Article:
So, to avoid this, Jewish leaders had to make the coup d’état happen one or two months before the invasion of Italy by the Allies, in order to give Hitler enough time to send troops.
The problem is that it introduces an inconsistency. Normally, conspirators wouldn’t have chosen this moment to make their coup. They would have made it later, when they were sure that Allies could invade Italy right away. So, the timing of the coup d’état is very sleazy.
The timing was fishy for another reason: the coup was organized in a very short time. The conspiracy began on 4 June 1943, when the king Victor Emmanuel III suggested Dino Grandi that a vote at the Grand Council of Fascism could permit him to depose Mussolini. So, it took only one month and twenty days to carry out the coup d’état: too quick to be true. Usually, such things are prepared during at least 6 months, time to convince important people to follow the first conspirators. Because, when you are a conspirator leaving in a dictatorship, you are very cautious. Any guy you reveal your intention to could denounce you and make you arrested and killed. But as all this was staged, the conspirators knew they didn’t risk anything (most of the guys who were supposedly killed in fact weren’t) and that everything would go fine.
But in fact, we can consider that the plot was carried out in a shorter time than that. Neither Victor Emmanuel III nor Grandi could know that the Allies would invade Sicily on 10 July 1943. And they couldn’t know either that Sicily would fall so quickly. So, the 4 June 1943, the plot could only be something still vague. Things were accelerated only when Sicily was invaded. But then, it means that the coup was organized in only 14 days. Not credible. Even, if we accept to think that things were already more precise at the beginning of July, it still makes only 24 days and it is still incredible.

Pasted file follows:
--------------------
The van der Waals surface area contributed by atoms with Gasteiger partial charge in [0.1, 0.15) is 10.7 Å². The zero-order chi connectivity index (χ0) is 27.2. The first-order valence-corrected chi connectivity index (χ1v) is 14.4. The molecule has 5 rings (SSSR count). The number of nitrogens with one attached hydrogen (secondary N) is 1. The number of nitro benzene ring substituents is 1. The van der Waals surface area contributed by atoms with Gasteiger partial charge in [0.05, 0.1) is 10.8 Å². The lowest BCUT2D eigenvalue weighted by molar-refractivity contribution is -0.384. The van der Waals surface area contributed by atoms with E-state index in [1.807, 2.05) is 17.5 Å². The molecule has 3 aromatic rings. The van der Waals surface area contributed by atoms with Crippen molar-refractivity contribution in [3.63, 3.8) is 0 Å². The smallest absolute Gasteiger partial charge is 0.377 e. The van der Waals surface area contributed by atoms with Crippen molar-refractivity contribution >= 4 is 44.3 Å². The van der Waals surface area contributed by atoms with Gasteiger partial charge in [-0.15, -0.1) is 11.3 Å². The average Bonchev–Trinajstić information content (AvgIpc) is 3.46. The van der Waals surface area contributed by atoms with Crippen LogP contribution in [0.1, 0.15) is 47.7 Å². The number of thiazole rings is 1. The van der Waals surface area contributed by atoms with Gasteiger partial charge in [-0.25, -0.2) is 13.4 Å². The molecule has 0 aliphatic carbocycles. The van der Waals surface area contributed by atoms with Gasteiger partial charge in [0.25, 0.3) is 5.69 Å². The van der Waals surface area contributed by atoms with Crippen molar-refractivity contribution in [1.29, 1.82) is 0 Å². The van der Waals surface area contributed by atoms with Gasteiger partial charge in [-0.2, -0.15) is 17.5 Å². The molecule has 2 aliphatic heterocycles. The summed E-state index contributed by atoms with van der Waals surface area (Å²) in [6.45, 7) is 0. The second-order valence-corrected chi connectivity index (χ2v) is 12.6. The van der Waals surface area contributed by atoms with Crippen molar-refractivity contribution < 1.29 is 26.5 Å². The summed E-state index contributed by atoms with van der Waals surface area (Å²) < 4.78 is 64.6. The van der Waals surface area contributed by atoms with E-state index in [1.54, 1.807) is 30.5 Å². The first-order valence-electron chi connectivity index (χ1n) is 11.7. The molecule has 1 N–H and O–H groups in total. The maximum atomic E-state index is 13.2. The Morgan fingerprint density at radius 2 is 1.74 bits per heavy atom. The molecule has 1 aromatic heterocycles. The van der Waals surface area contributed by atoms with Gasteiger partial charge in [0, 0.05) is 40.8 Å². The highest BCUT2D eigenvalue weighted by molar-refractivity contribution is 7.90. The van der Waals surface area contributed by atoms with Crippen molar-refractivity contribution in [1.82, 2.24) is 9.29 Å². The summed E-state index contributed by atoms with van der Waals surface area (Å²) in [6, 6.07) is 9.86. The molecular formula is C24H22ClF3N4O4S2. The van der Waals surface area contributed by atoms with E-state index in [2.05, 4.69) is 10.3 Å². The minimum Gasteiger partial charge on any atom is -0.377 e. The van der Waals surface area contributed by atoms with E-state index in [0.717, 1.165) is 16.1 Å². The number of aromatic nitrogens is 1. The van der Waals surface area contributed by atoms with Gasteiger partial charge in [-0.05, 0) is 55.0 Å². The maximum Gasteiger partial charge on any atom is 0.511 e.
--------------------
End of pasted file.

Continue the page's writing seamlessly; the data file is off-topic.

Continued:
Of course, Jewish leaders could have made the landing on Italy happen only in October or November. Then, the coup d’état could have been carried out later and his timing would have been less sleazy. But then, it would have been strange that Hitler wouldn’t have already sent troops in Italy. As Hitler had seen how Italian troops had collapsed so easily in Sicily, he couldn’t have waited the invasion of Italy without doing something. And with a lot of German troops already in Italy, the coup could never have been made;
Of course, at the end of the war, Mussolini wasn’t killed, as official history would like us to believe. They most probably took someone who looked like him. And as it wasn’t enough, they disfigured him in order to make him unrecognizable by people. As Mussolini was a jew (like Hitler or Franco), Jewish leaders wouldn’t have killed him. Otherwise, high rank jews like him wouldn’t want anymore to serve Jewish leaders. So, they faked his death, and sent him somewhere else (as they did with Hitler). This is something Jewish leaders have also made nowadays with the jews Saddam Hussein and Gaddafi.
We can also think that the weak resistance in Sicily was staged. Maybe Mussolini didn’t put enough troops there, or didn’t give clear orders of resisting as much as possible. It is said that he was very apathetic during the invasion.
You could think that the invasion of Italy had also the purpose of decreasing the pressure on Russian armies. But Jewish leaders could make Hitler take wrong decisions leading to massive losses of troops. So, I don’t think the Russian front was the main goal of Italy’s invasion.